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Searching for Snow White and some good German beer in Bavaria's Spessart forest.
Germans love their summer fests. Last August, during a weeklong stay in northern Bavaria, my wife and I spent half our time in festival beer gardens. The afternoon we arrived, our host drove us to our first – in the town of Lohr, part of a multi-day party called Spessartfestwoche – directly from the airport. I’d stayed up all night on the plane, and I wasn’t sure this was how I wanted to spend the evening, especially since in Vancouver it was 8 o’clock in the morning. But we went. We’re Canadians; we cling to the good-sport ideal.
Lohr hosts five festivals in the summer, and this one turned out to be a regional country fair complete with swing carousel, Ferris wheel and a midway shooting gallery. The evening’s festivities centred around a Miss und Mister Spessart beauty contest, and we passed five hours drinking one-litre glass steins of lemon-lime shandy and eating a proportional amount of steamed sausage and a kind of oily, hard-rinded pork roast called rollbraten while watching attractive young Germans stroll the two catwalks. I was surprised to see that Bavarians actually do like to camp it up in lederhosen and dirndl frocks, and not just on stage. Even children wore them. In another mood this would have seemed charming, but as the evening wore on and I withdrew into a passive state – half-asleep, half-drunk – five-year-olds in leather pants came across as slightly hallucinatory.
The town of 16,000 is located in the Spessart forest, a hilly region about the size of Garibaldi Provincial Park. “Spessart” means Woodpecker Forest, and it’s one of the oldest swaths of deciduous forest left in Europe, a fairy-tale wood of old-growth beech, fir and oak. Set aside since the eighth century as a hunting ground for princes and nobility, the Spessart was a favourite hideout of bandits and highwaymen, infamous for centuries as a place where travellers needed to sew their gold coins into their jacket lining.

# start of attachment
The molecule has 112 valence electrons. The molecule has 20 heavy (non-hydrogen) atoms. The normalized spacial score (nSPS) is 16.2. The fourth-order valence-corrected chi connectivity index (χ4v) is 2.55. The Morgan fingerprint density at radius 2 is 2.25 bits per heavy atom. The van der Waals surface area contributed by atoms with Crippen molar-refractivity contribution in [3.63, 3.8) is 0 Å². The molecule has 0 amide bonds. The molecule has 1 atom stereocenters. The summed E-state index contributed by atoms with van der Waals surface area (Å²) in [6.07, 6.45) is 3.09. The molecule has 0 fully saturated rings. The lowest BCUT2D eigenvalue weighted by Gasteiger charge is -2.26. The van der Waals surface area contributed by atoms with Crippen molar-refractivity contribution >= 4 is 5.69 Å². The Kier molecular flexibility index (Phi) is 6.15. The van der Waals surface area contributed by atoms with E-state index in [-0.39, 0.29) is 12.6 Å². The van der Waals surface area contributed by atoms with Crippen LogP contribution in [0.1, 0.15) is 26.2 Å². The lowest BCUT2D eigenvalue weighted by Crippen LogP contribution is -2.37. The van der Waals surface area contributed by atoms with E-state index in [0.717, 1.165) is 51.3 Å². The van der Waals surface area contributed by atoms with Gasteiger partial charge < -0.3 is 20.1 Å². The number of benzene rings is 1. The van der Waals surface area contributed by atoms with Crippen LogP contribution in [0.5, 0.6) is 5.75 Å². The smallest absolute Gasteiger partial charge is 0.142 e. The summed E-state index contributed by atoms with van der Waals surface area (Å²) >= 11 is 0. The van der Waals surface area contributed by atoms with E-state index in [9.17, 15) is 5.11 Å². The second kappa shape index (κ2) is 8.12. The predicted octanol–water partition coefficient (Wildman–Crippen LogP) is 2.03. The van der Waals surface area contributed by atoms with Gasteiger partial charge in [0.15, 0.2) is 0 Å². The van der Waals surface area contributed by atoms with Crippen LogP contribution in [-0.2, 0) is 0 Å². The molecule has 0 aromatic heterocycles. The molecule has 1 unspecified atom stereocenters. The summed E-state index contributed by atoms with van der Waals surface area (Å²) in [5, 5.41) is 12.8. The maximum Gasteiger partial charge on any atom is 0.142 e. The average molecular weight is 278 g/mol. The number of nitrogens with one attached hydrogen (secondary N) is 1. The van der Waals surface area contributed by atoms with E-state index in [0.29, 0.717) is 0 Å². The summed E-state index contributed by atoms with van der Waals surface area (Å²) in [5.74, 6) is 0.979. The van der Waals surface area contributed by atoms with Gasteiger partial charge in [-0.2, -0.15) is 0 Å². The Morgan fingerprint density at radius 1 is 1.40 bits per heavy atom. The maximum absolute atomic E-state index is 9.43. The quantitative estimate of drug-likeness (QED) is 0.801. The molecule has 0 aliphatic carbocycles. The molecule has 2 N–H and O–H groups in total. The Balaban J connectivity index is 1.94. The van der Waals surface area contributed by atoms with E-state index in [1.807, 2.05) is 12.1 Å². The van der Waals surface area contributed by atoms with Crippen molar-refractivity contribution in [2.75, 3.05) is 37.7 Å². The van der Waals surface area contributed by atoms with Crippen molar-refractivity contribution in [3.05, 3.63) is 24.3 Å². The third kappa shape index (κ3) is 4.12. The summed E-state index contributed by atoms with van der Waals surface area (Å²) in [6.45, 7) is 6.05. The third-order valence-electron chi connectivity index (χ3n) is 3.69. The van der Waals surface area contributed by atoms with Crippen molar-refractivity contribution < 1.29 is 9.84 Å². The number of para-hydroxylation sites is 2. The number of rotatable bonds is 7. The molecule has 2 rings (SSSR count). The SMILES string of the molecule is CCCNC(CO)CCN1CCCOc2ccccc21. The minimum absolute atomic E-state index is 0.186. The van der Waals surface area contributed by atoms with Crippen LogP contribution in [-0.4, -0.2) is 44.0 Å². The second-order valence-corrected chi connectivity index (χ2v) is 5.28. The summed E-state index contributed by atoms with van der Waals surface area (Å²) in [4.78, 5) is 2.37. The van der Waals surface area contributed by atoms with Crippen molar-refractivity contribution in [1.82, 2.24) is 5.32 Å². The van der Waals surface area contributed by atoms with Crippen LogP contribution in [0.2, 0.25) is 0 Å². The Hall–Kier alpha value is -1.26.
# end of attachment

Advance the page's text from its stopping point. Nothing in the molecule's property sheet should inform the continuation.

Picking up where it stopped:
But in the past century, the area has become associated more with Snow White than Robin Hood. The Brothers Grimm were born in Hanau on the forest’s western edge, and around 40 of their stories come from the Spessart region. One resident of Lohr, a pharmacist named Karlheinz Bartels, boosted the Lohr tourist trade a few years ago by claiming that Snow White was based on the life of a local princess named Maria Sophia von Erthal and that her seven dwarves were based on short-statured miners hired to work the tunnels of nearby copper and lead mines. (The talking mirror, Bartels argues, was a riff on the reputation Lohr’s glassworks had of crafting excellent mirrors that “always spoke the truth.”) “This all began as a bit of a joke in the local pub 17 years ago,” he told a local newspaper, “but a lot of energy and research has gone into it.”
At German festivals such as the Lohr Spessartfestwoche you can see the possible link between beer and fairy tales. Crowned with her tiara, the smiling, dirndl-frocked teenage winner of the Lohr beauty contest was the very image of medieval cuteness, but with better teeth. Amid the revelry of her sloshed countrymen, she had fit the glass slipper, won the dark-haired prince. Even in my fugue state, I was happy for her, though my own tale ended less happily. Light beer and pork drippings make a poor breakfast, and my night back at the hotel did not go well. Therefore, the moral of the story: if you go to Germany, find a seasonal fest and settle in with your meat and stein, but only after you’ve slept off your jet lag.
Summer and early fall are the best times to visit the Spessart area, but the weather is unpredictable: hot spells of 30-plus Celsius are common.
The town of Aschaffenburg is charming, particu- larly the old quarter of Altstadt. Try the Hotel Goldener Karpfen, a traditional half-timbered building built 600 years ago. hotel-goldenerkarpfen.de
Trek the 111-kilometre Donkey Trail that crosses the Spessart, a medieval trade route named for the pack animals that carried salt to shipping ports on the Main River.
Enjoy a pint of beer and a plate of meat in the middle of the forest at the Hohe Wart-Haus. In winter they serve roast goose; in summer an ox steak as big as the plate. hohewart-haus.de